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State, SEA at impasse in contract negotiations

Contract negotiations between the state and the State Employees’ Association are at an impasse, largely because the two sides disagree over when a new health care deductible should kick in, both sides said yesterday.

The parties are now looking for a mediator but negotiations promise to remain challenging; the proposed state contract is based on a two-year state budget already passed by lawmakers and signed by Gov. Maggie Hassan.

The proposed contract calls for the deductible, $500 for individuals and $750 for families, to start in January and increase to $1,000 for families in 2015. Union President Diana Lacey said state employees are not opposed to a deductible, but they want it pushed out a year so it doesn’t negate the contract’s initial proposed pay raises.

Lacey said under the timing proposed by the state, almost all state employees would initially see a pay cut even after receiving the first of three proposed raises because the amount of the raises would be smaller than the proposed deductibles.

The first 1.5 percent pay raise is scheduled to appear in August paychecks, but it would add less than $500 to most employees’ pay by the time they had to start paying $500 or $750 deductibles, according to the union. Only state workers in the top five of the state’s 35 labor grades would see an increase of more than $500 by the January start of the deductible, according to union calculations.

Matt Newland, manager of employee relations for the state, said in an email yesterday that the state remains “committed to working in good faith to reach a contract agreement that is fair for employees and the taxpayers of New Hampshire.”

But Newland also noted that the Legislature has set limits to what state negotiators can do by passing a budget that assumes certain savings by introducing a deductible and a particular timeline for additional expenses of raises. Those savings and expenses are part of the proposed contract that union officials tentatively agreed to when the budget was being written, he said.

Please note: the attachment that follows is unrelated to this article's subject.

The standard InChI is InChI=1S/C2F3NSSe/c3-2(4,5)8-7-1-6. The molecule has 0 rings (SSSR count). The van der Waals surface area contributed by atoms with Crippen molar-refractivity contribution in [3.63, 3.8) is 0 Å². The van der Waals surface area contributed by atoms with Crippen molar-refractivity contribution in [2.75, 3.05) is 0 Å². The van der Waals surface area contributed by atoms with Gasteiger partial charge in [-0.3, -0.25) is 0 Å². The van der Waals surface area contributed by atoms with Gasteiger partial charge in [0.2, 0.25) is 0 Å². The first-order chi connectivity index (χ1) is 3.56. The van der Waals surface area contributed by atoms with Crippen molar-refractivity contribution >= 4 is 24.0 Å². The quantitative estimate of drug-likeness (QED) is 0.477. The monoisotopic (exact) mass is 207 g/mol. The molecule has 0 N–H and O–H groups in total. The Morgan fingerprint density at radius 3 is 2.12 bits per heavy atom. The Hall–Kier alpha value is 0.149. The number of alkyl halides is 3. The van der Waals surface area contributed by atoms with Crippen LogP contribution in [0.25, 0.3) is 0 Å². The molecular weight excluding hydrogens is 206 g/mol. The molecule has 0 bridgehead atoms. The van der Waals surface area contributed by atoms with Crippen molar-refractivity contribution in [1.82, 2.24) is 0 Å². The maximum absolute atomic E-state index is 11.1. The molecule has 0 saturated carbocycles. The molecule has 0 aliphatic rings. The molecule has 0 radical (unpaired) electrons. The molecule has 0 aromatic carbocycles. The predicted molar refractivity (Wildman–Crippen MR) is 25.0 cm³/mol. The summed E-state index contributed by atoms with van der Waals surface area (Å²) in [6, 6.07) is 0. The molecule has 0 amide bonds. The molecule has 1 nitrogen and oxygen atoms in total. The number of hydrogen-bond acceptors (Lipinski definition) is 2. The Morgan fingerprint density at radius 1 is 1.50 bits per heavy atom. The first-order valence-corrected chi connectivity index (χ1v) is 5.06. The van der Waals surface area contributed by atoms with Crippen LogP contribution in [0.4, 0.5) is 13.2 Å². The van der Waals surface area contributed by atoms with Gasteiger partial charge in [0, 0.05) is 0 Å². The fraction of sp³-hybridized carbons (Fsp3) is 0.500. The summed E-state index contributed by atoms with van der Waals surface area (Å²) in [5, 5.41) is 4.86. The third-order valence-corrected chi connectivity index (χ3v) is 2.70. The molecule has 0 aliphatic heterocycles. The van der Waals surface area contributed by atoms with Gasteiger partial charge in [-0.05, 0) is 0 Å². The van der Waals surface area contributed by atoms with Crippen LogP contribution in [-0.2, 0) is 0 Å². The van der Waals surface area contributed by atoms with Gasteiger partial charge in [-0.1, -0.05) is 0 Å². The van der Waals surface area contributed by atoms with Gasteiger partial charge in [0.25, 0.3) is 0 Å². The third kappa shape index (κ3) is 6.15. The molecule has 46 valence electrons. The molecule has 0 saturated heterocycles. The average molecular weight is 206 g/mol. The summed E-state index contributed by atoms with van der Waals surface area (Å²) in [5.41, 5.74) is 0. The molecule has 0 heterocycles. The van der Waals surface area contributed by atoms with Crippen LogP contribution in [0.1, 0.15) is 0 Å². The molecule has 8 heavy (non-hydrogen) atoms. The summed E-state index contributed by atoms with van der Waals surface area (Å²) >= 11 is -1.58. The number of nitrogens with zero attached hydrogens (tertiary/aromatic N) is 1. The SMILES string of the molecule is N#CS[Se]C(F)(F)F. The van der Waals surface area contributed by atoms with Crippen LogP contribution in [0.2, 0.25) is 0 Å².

“The state budget has been finalized, and we will need to work within the constraints of the funding provided by the legislature,” Newland said.

The proposed state contract would give state employees a 6 percent pay raise spread out over two years. After the first raise appeared in August paychecks, the next would come a year later, in August 2014, followed by a third in February 2015.

State employees have never had a deductible for health care costs, although they have taken on additional health care expenses over the last few years, Lacey said. They pay a premium with each paycheck – $60 for a family – and have accepted higher co-pays for visits to doctors and specialists.

Lacey said those changes, a reduction to their pensions and delayed cost-of-living raises amounted to a pay cut for employees over the last two years. She estimated the savings to the state at $100 million.

Under the proposed contract, employees would not start to “get ahead” again until the last pay raise in 2015 because the deductibles would largely negate the two raises before that one.

Lacey said she believes the state can change the timing of the deductible and raises while staying within the state budget. There are other reasons to delay the deductible, she said.

In June, state negotiators reached tentative agreements on a two-year contract with negotiators for the four unions that represent state employees: the State Employees’ Association, the New Hampshire State Troopers Association, the New Hampshire State Police Benevolent Association and the Teamsters. The SEA is by far the largest union of the four.

Since then, members of the Teamsters and the New England State Police Benevolent Association have ratified the contract. Those unions represent the Fish and Game Department, the Department of Corrections, and the Liquor Commission law enforcement division.

The Troopers Association, like the SEA, is still negotiating.

(Annmarie Timmins can be reached at 369-3323,
atimmins@cmonitor.com or on Twitter @annmarietimmins.)

Legacy Comments3

The proposed deductibles are too high. If I were still in SEIU 1984, I'd vote against it as well. There has been reluctance on the part of the state to furnish actual statistics on the health care it provides employees. It's hard to sell the need for such a change when the figures are arbitrary and even fluid. During my employment, we went from no payment for health care to $25 each pay period (biweekly) to $30. Now it seems it is $60. NH, drop those deductibles to $150 per person and $300 for families.

Anyone who works for a living in New Hampshire should welcome a mediator to the talks between the union of state employees and the state's bargaining team. Austerity has not served us well, and both union and non-union workers have seen wage stagnation and deterioration of benefits through these long-lasting hard times. When union members use the power of democracy in the workplace, we make life better for our own families and create the economic pressures that improve life for everyone who draws a paycheck. In this case, making state employment more attractive is directly linked to the quality of public services. I am proud to be part of the movement. John Corrigan

Unions - are insignificant and a drag on American prosperity......just look at the amazing success Wisconsin has created when they made union membership voluntary

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